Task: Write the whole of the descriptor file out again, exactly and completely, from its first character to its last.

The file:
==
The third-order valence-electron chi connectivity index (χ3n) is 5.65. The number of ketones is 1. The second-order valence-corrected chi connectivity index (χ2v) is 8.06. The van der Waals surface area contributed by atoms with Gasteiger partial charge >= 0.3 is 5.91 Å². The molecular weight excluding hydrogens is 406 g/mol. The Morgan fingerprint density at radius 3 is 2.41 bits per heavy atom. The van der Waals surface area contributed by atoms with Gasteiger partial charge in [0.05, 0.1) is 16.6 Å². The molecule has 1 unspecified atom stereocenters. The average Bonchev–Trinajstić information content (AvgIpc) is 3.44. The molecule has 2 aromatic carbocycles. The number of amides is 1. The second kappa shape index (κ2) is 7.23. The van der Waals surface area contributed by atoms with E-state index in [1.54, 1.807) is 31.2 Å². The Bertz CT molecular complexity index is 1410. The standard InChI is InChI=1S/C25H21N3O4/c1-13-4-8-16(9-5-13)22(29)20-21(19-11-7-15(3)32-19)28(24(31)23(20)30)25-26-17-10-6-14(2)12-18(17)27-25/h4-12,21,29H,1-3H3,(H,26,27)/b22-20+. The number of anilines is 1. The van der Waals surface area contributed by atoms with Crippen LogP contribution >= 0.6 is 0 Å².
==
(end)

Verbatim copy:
The third-order valence-electron chi connectivity index (χ3n) is 5.65. The number of ketones is 1. The second-order valence-corrected chi connectivity index (χ2v) is 8.06. The van der Waals surface area contributed by atoms with Gasteiger partial charge >= 0.3 is 5.91 Å². The molecular weight excluding hydrogens is 406 g/mol. The Morgan fingerprint density at radius 3 is 2.41 bits per heavy atom. The van der Waals surface area contributed by atoms with Gasteiger partial charge in [0.05, 0.1) is 16.6 Å². The molecule has 1 unspecified atom stereocenters. The average Bonchev–Trinajstić information content (AvgIpc) is 3.44. The molecule has 2 aromatic carbocycles. The number of amides is 1. The second kappa shape index (κ2) is 7.23. The van der Waals surface area contributed by atoms with E-state index in [1.54, 1.807) is 31.2 Å². The Bertz CT molecular complexity index is 1410. The standard InChI is InChI=1S/C25H21N3O4/c1-13-4-8-16(9-5-13)22(29)20-21(19-11-7-15(3)32-19)28(24(31)23(20)30)25-26-17-10-6-14(2)12-18(17)27-25/h4-12,21,29H,1-3H3,(H,26,27)/b22-20+. The number of anilines is 1. The van der Waals surface area contributed by atoms with Crippen LogP contribution >= 0.6 is 0 Å².